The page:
Acute exacerbation of IPF (IPF-AE) is a challenging problem, defined as a rapid deterioration of IPF during the course of the disease that cannot be attributed to infection, pulmonary embolism or heart failure; mortality rates may be as high as 60 to 70% over 3 to 6 months [24]. There is no known effective therapy for this devastating disease, and potential new approaches [25] in well-designed clinical trials are urgently needed. The pathological hallmark of IPF-AE is diffuse alveolar damage (DAD) superimposed on the UIP pattern characteristic in IPF [26]. IPF-AE can occur at any time during the disease course, and the risk of an exacerbation does not appear to be linked to the level of pulmonary function derangement, age or smoking history [27]. The histological findings from lung biopsy specimens show variable aspects; the typical UIP pattern is associated with signs of acute lesions, such as DAD with or without hyaline membranes, numerous fibroblastic foci, organising pneumonia, and haemorrhage with capillaritis [26, 28]. Churg et al. [29] described that three microscopic patterns of acute lung injury were seen in IPF-AE: DAD, organising pneumonia and a pattern of numerous very large fibroblastic foci superimposed on underlying fibrosis, and that patients with organising pneumonia or extensive fibroblastic foci as the acute pattern seem to do better than those with DAD. New areas of ground-glass opacities can be identified on HRCT during IPF-AE, and the extent and pattern of these are linked to prognosis [30]. In the IPF-AE, two basic computed tomography patterns may be classified: new areas of parenchymal opacification mainly within the peripheral region with relatively limited damage, and new areas of parenchymal opacification that spread rapidly throughout the lung with a fulminant clinical course. Akira et al. [30] demonstrated that survival was worse for patients with HRCT diffuse pattern than for those with both peripheral and multifocal pattern. Computed tomography scans of multifocal pattern were obtained in the earlier phase of acute exacerbation compared with those of diffuse pattern and multifocal pattern evolved into diffuse pattern for a short period. Multifocal pattern is considered to be the early phase of diffuse pattern. Peripheral pattern does not evolve into diffuse pattern for a short period. On the basis of computed tomography–pathological correlation in this study, diffuse pattern corresponded to DAD, whereas peripheral pattern mainly correlated with organising pneumonia or numerous fibroblastic foci. The computed tomography extent and patterns had a higher predictive value regarding patient survival than did the clinical and laboratory data [30].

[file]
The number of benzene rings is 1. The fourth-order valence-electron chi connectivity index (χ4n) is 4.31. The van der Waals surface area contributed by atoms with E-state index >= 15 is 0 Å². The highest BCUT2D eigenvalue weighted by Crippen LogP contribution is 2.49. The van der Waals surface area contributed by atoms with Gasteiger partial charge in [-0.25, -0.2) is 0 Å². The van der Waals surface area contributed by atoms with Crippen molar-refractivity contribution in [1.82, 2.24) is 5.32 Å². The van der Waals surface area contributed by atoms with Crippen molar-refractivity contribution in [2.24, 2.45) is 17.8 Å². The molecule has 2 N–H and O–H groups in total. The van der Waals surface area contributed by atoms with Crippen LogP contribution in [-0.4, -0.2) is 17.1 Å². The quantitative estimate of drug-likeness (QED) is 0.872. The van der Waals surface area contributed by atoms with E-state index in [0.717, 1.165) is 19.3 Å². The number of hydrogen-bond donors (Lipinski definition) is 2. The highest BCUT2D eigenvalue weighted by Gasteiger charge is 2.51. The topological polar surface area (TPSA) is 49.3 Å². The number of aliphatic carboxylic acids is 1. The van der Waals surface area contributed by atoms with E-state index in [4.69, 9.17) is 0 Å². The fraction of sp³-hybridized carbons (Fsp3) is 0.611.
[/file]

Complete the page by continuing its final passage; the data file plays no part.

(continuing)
Little is known about the pathogenesis of IPF-AE. Along with histopathology of DAD, there is evidence of loss of alveolar epithelial cell integrity [28]. It has been suggested that IPF-AE may represent a response to a clinically occult infection [31, 32] but direct evidence of an association with infections is still missing [33]. To generate new hypotheses regarding the molecular events that underlie IPF-AE and to identify new potential biomarkers for this syndrome, a recent study analysed the global gene expression patterns in the lungs of patients undergoing IPF-AE and compared them with stable IPF and control lungs [34]. Compared with control samples, IPF and IPF-AE lungs exhibited similar gene expression signatures. However, on direct comparison of IPF and IPF-AE the study identified differentially expressed genes and chose to focus the validation on CCNA2 and α-defensins. CCNA2, a general regulator of the cell cycle, was among the most upregulated genes in IPF-AE. Increased CCNA2 protein expression was localised to proliferating epithelial cells but not to mesenchymal cells. The overexpression and localisation of CCNA2 to epithelial cells but not to mesenchymal cells suggests that IPF-AE is probably an extension of the epithelial injury and dysregulation that characterises IPF [35] and definitely is not a result of uncontrolled fibroblast proliferation. Gene expression patterns indicate that IPF-AE represents an extension of the molecular process that underlies IPF and not a new process. Gene expression levels of α-defensins were upregulated in IPF-AE and their protein expression was localised to the alveolar epithelium in IPF-AE. Plasma α-defensin concentrations were higher in patients with IPF-AE compared with those with stable IPF or control subjects. Taken together, these results indicate the central role of the pulmonary epithelium in IPF-AE and suggest a potential role for α-defensins as peripheral blood biomarkers in IPF-AE [34].